Now I know you’re probably already squawking — I can hear it from here — about this “Nobody” business in this headline. “NOBODY? Record turnout, lady, in early voting — how is that NOBODY votes?”
But hear me out.
If nobody votes, then Nobody will win. And that’s not just brain-breaking hyperbole that the grammarian in me is grappling with. Cartographers Philip Kearney and Jim Herries used Census data to plot nonvoters, and made a really not-ground-breaking-at-all discovery: Nobody (if Nobody was a candidate) would’ve beaten the pants off Hillary Clinton and Donald Trump in the last election.
In fact, Nobody would’ve won 445 electoral votes to Trump’s 21 and Clinton’s 72.
To make the editor in me happy, though, can we just say that when people don’t vote, Nobody the Candidate wins?
Now yes, early voting turnout statewide has been incredible. And seriously, even though the lines were long occasionally, voting early is quite possibly the easiest way we currently have available to vote — you can go anywhere in the county, line up, cast your ballot, and walk back out, possibly with a cool new sticker.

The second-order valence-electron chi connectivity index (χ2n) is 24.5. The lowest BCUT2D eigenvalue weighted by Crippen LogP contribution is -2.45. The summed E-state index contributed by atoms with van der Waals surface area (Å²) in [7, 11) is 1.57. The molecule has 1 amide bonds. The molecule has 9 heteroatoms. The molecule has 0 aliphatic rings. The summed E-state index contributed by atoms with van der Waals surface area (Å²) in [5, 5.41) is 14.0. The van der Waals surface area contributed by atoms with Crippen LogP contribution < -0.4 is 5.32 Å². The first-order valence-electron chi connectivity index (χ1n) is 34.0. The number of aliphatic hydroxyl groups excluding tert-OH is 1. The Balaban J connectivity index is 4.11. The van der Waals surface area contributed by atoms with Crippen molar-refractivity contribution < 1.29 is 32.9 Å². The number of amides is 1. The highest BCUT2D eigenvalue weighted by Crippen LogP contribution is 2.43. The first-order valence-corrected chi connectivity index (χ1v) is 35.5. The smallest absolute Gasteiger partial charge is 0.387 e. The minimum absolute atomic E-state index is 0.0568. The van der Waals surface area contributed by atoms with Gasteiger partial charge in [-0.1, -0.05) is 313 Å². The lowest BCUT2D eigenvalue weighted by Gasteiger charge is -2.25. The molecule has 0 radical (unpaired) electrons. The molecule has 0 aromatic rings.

In the 30 counties in Texas that contain the bulk of the state’s registered voters, turnout for early voting exceeded the election turnout for the entire 2014 midterm election, data compiled by the Texas Tribune showed.
In Dallas County, there are 1,335,313 registered voters this election, and 529,521 cast their votes early, or 39 percent, compared to 214,312 in 2014. In Tarrant County, 465,817 of the county’s 1,122,597 registered voters (or 41.5 percent) voted early. In Collin County, almost half (49.4 percent) of the county’s 579,893 registered voters voted early. Forty-six percent of Denton County’s 497,490 voters have already cast ballots. (more…)